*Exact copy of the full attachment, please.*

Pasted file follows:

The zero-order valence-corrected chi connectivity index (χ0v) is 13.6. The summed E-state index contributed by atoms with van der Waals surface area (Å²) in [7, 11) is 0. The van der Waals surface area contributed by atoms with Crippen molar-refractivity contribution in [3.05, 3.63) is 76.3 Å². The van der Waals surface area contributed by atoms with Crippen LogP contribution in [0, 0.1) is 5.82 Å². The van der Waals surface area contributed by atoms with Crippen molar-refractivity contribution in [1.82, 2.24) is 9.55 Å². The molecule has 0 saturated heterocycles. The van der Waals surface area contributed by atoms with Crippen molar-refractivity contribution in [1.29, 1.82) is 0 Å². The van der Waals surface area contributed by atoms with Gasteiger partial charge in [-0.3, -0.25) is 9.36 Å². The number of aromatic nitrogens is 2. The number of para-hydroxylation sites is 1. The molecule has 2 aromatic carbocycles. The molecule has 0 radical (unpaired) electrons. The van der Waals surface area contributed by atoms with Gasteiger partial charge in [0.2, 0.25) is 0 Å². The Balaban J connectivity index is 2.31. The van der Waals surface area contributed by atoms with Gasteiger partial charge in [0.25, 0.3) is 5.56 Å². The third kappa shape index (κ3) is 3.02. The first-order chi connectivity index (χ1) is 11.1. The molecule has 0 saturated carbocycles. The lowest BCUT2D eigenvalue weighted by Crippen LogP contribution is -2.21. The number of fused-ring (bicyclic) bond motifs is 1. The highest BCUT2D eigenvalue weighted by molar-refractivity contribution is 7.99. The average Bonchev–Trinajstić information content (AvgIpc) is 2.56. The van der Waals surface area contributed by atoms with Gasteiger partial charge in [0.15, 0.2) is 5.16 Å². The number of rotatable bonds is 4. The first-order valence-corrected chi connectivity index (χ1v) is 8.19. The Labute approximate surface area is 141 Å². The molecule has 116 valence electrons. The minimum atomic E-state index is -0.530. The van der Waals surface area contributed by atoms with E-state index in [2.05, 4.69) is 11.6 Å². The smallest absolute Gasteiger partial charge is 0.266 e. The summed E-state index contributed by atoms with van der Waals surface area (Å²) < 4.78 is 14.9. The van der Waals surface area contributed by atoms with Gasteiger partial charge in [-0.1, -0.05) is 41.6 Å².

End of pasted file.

The zero-order valence-corrected chi connectivity index (χ0v) is 13.6. The summed E-state index contributed by atoms with van der Waals surface area (Å²) in [7, 11) is 0. The van der Waals surface area contributed by atoms with Crippen molar-refractivity contribution in [3.05, 3.63) is 76.3 Å². The van der Waals surface area contributed by atoms with Crippen LogP contribution in [0, 0.1) is 5.82 Å². The van der Waals surface area contributed by atoms with Crippen molar-refractivity contribution in [1.82, 2.24) is 9.55 Å². The molecule has 0 saturated heterocycles. The van der Waals surface area contributed by atoms with Crippen molar-refractivity contribution in [1.29, 1.82) is 0 Å². The van der Waals surface area contributed by atoms with Gasteiger partial charge in [-0.3, -0.25) is 9.36 Å². The number of aromatic nitrogens is 2. The number of para-hydroxylation sites is 1. The molecule has 2 aromatic carbocycles. The molecule has 0 radical (unpaired) electrons. The van der Waals surface area contributed by atoms with Gasteiger partial charge in [0.2, 0.25) is 0 Å². The Balaban J connectivity index is 2.31. The van der Waals surface area contributed by atoms with Gasteiger partial charge in [0.25, 0.3) is 5.56 Å². The third kappa shape index (κ3) is 3.02. The first-order chi connectivity index (χ1) is 11.1. The molecule has 0 saturated carbocycles. The lowest BCUT2D eigenvalue weighted by Crippen LogP contribution is -2.21. The number of fused-ring (bicyclic) bond motifs is 1. The highest BCUT2D eigenvalue weighted by molar-refractivity contribution is 7.99. The average Bonchev–Trinajstić information content (AvgIpc) is 2.56. The van der Waals surface area contributed by atoms with Gasteiger partial charge in [0.15, 0.2) is 5.16 Å². The number of rotatable bonds is 4. The first-order valence-corrected chi connectivity index (χ1v) is 8.19. The Labute approximate surface area is 141 Å². The molecule has 116 valence electrons. The minimum atomic E-state index is -0.530. The van der Waals surface area contributed by atoms with E-state index in [2.05, 4.69) is 11.6 Å². The smallest absolute Gasteiger partial charge is 0.266 e. The summed E-state index contributed by atoms with van der Waals surface area (Å²) < 4.78 is 14.9. The van der Waals surface area contributed by atoms with Gasteiger partial charge in [-0.1, -0.05) is 41.6 Å².